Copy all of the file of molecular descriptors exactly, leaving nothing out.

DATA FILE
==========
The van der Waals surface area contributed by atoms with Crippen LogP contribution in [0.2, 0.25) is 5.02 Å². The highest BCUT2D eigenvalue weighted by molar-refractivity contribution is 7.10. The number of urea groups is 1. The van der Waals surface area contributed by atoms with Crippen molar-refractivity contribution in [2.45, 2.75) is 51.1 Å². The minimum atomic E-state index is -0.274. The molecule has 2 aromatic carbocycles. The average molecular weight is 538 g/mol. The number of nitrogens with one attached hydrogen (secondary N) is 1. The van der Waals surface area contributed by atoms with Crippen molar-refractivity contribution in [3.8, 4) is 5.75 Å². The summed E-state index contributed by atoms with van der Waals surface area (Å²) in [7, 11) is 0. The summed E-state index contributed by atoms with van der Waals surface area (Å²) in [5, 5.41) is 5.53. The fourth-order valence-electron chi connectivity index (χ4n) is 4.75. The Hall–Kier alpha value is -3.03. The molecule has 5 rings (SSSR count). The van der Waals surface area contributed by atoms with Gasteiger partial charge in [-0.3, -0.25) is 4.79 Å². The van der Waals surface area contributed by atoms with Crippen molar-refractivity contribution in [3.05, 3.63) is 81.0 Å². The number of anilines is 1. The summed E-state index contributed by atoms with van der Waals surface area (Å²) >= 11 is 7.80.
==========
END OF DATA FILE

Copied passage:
The van der Waals surface area contributed by atoms with Crippen LogP contribution in [0.2, 0.25) is 5.02 Å². The highest BCUT2D eigenvalue weighted by molar-refractivity contribution is 7.10. The number of urea groups is 1. The van der Waals surface area contributed by atoms with Crippen molar-refractivity contribution in [2.45, 2.75) is 51.1 Å². The minimum atomic E-state index is -0.274. The molecule has 2 aromatic carbocycles. The average molecular weight is 538 g/mol. The number of nitrogens with one attached hydrogen (secondary N) is 1. The van der Waals surface area contributed by atoms with Crippen molar-refractivity contribution in [3.8, 4) is 5.75 Å². The summed E-state index contributed by atoms with van der Waals surface area (Å²) in [7, 11) is 0. The summed E-state index contributed by atoms with van der Waals surface area (Å²) in [5, 5.41) is 5.53. The fourth-order valence-electron chi connectivity index (χ4n) is 4.75. The Hall–Kier alpha value is -3.03. The molecule has 5 rings (SSSR count). The van der Waals surface area contributed by atoms with Gasteiger partial charge in [-0.3, -0.25) is 4.79 Å². The van der Waals surface area contributed by atoms with Crippen molar-refractivity contribution in [3.05, 3.63) is 81.0 Å². The number of anilines is 1. The summed E-state index contributed by atoms with van der Waals surface area (Å²) >= 11 is 7.80.